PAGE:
The FBI Agent Test
Updated January 22, 2023
Becoming an FBI special agent is a difficult, time-consuming process that involves many steps.
This is only to be expected if you want to work for one of the most prestigious law enforcement agencies in the world.
The application and recruitment procedure includes rigorous testing to ensure that the applicants have the personality and aptitude needed for the role.
Becoming an FBI agent requires patience and tenacity as it is a long process.
There are certain requirements that must be met before any application is accepted, including:
- US citizenship or a citizen of the Northern Mariana Islands
- Aged 23 to 37 (with some age exemptions for veterans)
- Valid driver’s license
- No criminal record, drug use or poor financial history
- At least a bachelor’s degree plus work experience
Aside from the application prerequisites, the FBI recruits based on current operational need, as well as critical skills such as:
- Intelligence experience
- Law enforcement experience
- Military experience
- Physical science experience
- Language proficiency
- Financial skills
- Engineering skills
There are different entry routes for those who have completed specific degree programs, such as computer science or languages, and the diversified route is aimed at those with a BA or BSc in any discipline, as well as those from other law enforcement or other investigative backgrounds.
The FBI tests are split into two distinct sections, Phase I and Phase II.
The FBI has partnered with PSI Services, a well-established test publisher that administers over 30 million tests a year across 160 countries for several well-known, global employers.
Phase I consists of five assessments that are taken in person in one session at a PSI assessment center.
Test centers for this phase are available throughout the US.
The assessments take three hours to complete, and include:
- Logic-based reasoning
- Figural reasoning
- Personality assessment
- Preferences and interests
- Situational judgment
If successful at Phase I, applicants are invited to a ‘meet and greet’. Following this, a full assessment of test results, data from the meet and greet, and a comparison of attributes that fit the FBI core competencies takes place for each candidate.
If deemed ‘competitive’, the applicant will receive an invite to Phase II.
Phase II has two sections:
- Written test
- In-person structured interview
The written test, which takes place at a PSI test center, is an assessment of the applicant’s ability to analyze data and compile reports.
The second section is a structured interview at one of the nine regional offices across the US, which are based in major cities near airports.
It is worth noting that approximately 95% of applicants for roles in the FBI are unsuccessful, and the tests that are used in the recruitment process are designed to ensure that only the absolute best candidates are taken through to the FBI Academy to complete their training.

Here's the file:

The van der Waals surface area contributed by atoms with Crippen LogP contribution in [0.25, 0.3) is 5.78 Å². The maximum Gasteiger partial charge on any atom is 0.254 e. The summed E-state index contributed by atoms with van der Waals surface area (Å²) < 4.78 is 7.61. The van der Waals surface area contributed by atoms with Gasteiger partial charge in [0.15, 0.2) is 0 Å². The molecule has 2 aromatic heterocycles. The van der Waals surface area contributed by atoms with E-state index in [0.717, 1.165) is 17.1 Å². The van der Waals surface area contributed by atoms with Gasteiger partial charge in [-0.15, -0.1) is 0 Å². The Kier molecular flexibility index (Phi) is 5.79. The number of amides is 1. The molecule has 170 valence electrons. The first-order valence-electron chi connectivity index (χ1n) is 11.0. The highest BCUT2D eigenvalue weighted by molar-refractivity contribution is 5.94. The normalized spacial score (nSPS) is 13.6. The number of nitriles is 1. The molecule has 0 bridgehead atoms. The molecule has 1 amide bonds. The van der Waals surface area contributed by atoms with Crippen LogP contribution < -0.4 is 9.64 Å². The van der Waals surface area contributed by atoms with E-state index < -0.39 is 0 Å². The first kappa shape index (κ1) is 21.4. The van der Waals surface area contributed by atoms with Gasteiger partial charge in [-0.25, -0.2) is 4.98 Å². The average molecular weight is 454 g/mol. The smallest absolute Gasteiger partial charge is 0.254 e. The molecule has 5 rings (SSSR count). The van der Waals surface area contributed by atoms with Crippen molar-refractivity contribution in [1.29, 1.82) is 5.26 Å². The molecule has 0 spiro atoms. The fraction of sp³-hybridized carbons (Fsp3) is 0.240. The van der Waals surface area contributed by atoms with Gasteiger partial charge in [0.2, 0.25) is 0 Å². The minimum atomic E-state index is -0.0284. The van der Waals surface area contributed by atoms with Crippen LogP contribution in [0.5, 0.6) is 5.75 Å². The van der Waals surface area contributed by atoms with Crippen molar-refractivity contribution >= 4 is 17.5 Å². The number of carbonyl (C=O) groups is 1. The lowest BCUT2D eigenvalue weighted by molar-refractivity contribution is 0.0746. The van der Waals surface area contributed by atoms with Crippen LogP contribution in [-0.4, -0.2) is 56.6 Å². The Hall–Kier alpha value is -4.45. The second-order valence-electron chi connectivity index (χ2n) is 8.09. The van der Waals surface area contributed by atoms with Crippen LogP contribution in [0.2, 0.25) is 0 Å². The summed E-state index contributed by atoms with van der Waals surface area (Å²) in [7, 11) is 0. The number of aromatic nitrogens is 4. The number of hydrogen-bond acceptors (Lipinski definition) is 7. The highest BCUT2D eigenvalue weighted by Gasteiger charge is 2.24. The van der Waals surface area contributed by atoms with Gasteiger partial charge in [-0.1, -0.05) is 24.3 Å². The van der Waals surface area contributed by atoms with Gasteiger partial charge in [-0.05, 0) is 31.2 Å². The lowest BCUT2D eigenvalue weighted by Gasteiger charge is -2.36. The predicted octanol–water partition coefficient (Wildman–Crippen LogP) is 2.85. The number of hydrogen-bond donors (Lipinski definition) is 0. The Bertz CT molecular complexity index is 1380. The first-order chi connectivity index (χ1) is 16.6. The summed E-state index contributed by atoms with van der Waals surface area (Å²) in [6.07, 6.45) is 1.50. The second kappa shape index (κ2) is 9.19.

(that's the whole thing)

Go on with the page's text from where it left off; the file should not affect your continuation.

Applicants invited to take part in the Phase I tests will receive an email from the PSI Services team, asking candidates to choose their test date, time and location.
In the test center, there are PSI staff administering the assessments.
The test is computerized and each one is designed to look at a different facet of ability, from critical thinking to reasoning.
In this section, there are 11 questions. Candidates are presented with a paragraph or a few sentences containing information and have to decide what inferences can be made to reach a logical conclusion.
Answers are provided in a multiple-choice format.
The best way to deal with logic-based questions is to read each one carefully and assess all the information given before looking for a conclusion.
Be sure to only use the information given to answer the question, not any prior knowledge.
“All students that study history also study sociology.”
Based on the above statement, which of the following statements are also true?
a) All sociology students also study history
b) No sociology students study art
c) Some sociology students also study history
This part of the assessment looks at how a candidate solves problems by looking for patterns.
There are nine questions in this section, and each one is presented as an incomplete image containing eight shapes, images or drawings inside a box with three columns and three rows.
This is a tricky one, as the pattern of the images presented can work through the rows or through the columns. There is a time constraint to consider, so decisions have to be made quickly.
The final picture in the box is the one that you have to find by discovering the pattern that governs the sequence.
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The patterns involved in these images can be read both across the rows and down the columns, and the pattern might be aligned around the colors, shapes, patterns or number of objects.
Use both the rows and the columns to check your understanding of the pattern before you choose the answer.
Which shape fills in where there is a question mark?
This assessment is aimed at identifying personality traits that the FBI considers necessary to be a successful special agent.
This test presents five pairs of statements on each screen, with a slider in between. You need to use the slider to indicate how closely you align with one or the other statement on the screen – you cannot stay in the middle, but you can demonstrate your level of agreement.
There are 100 statements in this part of the assessment.
|I like to spend time with others||Strongly Agree||Agree||Disagree||Strongly Disagree||I am very organized|
This assessment is visually similar to the personality assessment, with statements and a rating scale instead of a slider.